Fifth time's a charm? Lawmaker wants to exempt feminine hygiene products from sales tax

Marco Verch photo/Flickr

For the fifth year, Sen. Lynda Wilson (R-Vancouver) is sponsoring legislation to exempt feminine hygiene products from sales tax similar to other necessities, including food and medical supplies.

During a hearing on the bill Monday, the Senate Ways and Means Committee heard the simple logic behind the change: Women unfairly pay hundreds of dollars in taxes over their lifetime on products that are medically necessary to go about their daily lives.

Washington state would lose $4.5 million per year in taxes if the bill passes.

"That seemed like a fair amount of money," concerned citizen Lisa Kremer said during the public hearing. "And I was thinking, 'Wow, all of that money is paid solely by women of childbearing age.' That doesn't seem fair either."

Her daughter Nora McCarthy, a senior in high school, also testified. McCarthy shared that she and her sister put on an event to educate people about menstruation last year, and they were surprised at the level of misinformation out there.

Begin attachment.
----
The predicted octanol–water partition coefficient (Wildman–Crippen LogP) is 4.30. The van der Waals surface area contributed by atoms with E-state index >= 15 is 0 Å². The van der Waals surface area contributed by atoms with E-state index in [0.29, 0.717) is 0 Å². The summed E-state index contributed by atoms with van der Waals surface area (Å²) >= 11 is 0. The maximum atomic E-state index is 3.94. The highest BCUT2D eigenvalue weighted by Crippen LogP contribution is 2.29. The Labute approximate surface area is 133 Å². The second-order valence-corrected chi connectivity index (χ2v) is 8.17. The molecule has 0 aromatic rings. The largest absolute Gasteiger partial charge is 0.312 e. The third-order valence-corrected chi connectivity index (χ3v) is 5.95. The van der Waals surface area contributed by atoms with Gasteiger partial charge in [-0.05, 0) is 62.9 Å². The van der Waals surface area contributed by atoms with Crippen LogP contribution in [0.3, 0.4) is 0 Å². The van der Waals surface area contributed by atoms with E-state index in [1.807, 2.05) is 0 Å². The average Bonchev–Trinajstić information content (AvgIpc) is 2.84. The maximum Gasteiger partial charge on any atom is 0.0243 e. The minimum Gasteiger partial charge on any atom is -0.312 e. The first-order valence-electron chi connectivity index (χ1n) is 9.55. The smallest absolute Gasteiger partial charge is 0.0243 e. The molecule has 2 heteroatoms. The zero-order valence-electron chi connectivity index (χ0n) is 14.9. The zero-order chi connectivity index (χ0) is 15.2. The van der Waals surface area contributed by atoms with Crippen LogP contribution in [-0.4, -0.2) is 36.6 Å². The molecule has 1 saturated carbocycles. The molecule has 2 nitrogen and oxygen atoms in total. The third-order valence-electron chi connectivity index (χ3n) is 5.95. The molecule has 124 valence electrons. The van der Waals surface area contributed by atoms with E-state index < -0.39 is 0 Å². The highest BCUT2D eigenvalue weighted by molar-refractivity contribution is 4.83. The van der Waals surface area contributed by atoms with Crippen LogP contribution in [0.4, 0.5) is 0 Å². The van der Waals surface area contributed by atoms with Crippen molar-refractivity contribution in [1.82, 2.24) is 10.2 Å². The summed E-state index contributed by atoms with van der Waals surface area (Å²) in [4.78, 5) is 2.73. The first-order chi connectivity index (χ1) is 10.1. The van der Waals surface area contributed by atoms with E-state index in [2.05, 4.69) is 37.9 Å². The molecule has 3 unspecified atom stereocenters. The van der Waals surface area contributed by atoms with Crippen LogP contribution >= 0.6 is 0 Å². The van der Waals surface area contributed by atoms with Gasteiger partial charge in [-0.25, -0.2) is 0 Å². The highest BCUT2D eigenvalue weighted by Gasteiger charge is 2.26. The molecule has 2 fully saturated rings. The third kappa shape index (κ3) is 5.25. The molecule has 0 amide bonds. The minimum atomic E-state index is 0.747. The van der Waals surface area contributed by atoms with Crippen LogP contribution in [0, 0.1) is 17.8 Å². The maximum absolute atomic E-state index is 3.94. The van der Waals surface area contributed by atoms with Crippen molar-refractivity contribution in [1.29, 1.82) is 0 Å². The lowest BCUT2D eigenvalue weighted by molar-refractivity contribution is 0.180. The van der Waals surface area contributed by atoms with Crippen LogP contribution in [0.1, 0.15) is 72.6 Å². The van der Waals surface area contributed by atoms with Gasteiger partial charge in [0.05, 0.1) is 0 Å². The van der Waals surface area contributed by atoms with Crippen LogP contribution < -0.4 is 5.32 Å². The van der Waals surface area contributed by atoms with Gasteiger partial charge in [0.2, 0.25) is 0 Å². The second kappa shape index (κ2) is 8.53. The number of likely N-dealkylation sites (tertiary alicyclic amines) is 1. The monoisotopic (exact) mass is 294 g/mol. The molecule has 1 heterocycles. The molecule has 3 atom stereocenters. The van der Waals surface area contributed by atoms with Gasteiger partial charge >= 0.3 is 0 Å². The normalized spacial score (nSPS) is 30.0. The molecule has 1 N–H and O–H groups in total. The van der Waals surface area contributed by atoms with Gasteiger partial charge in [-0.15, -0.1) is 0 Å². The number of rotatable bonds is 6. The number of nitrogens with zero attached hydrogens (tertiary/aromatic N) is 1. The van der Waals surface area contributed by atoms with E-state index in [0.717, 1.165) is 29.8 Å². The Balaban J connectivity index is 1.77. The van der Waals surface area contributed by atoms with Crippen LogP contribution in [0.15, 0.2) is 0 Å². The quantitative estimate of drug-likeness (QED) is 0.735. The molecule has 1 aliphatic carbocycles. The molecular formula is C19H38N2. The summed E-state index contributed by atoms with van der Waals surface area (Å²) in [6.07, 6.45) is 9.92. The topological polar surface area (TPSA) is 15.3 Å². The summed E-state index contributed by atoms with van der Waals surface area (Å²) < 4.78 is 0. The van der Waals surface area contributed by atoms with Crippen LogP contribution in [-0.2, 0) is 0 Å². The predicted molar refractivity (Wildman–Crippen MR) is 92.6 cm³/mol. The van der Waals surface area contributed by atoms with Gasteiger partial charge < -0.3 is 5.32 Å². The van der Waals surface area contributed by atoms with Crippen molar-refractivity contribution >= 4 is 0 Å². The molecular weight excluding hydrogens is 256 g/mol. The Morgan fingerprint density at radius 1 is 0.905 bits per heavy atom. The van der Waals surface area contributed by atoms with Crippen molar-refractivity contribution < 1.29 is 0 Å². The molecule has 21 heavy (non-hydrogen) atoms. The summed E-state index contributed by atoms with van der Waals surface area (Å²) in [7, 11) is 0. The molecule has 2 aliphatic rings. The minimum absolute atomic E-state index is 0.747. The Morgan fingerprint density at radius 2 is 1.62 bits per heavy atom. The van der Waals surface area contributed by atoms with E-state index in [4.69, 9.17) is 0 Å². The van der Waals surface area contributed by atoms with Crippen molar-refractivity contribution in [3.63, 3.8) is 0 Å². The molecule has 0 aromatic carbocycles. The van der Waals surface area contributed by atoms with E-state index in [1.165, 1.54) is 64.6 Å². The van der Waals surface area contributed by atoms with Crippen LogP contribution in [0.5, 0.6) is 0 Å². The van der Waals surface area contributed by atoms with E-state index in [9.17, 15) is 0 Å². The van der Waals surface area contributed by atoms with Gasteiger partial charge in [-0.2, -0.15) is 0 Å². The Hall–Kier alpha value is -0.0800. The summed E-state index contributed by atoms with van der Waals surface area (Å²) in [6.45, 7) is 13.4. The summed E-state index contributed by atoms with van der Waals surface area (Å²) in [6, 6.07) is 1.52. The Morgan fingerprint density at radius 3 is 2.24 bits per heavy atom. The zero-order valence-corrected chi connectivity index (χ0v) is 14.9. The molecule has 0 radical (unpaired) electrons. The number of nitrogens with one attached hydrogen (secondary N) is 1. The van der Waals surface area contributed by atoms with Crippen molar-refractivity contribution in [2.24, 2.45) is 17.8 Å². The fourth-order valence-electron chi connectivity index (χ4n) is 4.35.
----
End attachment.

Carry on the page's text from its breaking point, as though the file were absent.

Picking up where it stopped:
"The one that we got the most was the misconception that women can hold in their periods like it's going to the bathroom," McCarthy says. "I don't know who needs to hear this, but that's not the case. Women can't hold in our flow. Menstrual products are a necessity, they enable women to participate in society, to go to school, to go to work."

Indeed, Wilson noted that women trying to save money might use products longer, which can actually be dangerous, as wearing a tampon for too long increases the chance of potentially deadly toxic shock syndrome.

The bill would permanently remove feminine hygiene products, including pads, tampons and menstrual cups from the list of products subject to state and local sales taxes.

Ghoul Ol' Fashioned Halloween Fun @ Camp Dart-Lo

Fri., Oct. 29, 4:30-7 p.m., Sat., Oct. 30, 3:30-7 p.m. and Sun., Oct. 31, 11 a.m.-1 p.m.
  • or

About The Author

Samantha Wohlfeil

Samantha Wohlfeil covers the environment, rural communities and cultural issues for the Inlander. Since joining the paper in 2017, she's reported how the weeks after getting out of prison can be deadly, how some terminally ill Eastern Washington patients have struggled to access lethal medication, and other sensitive...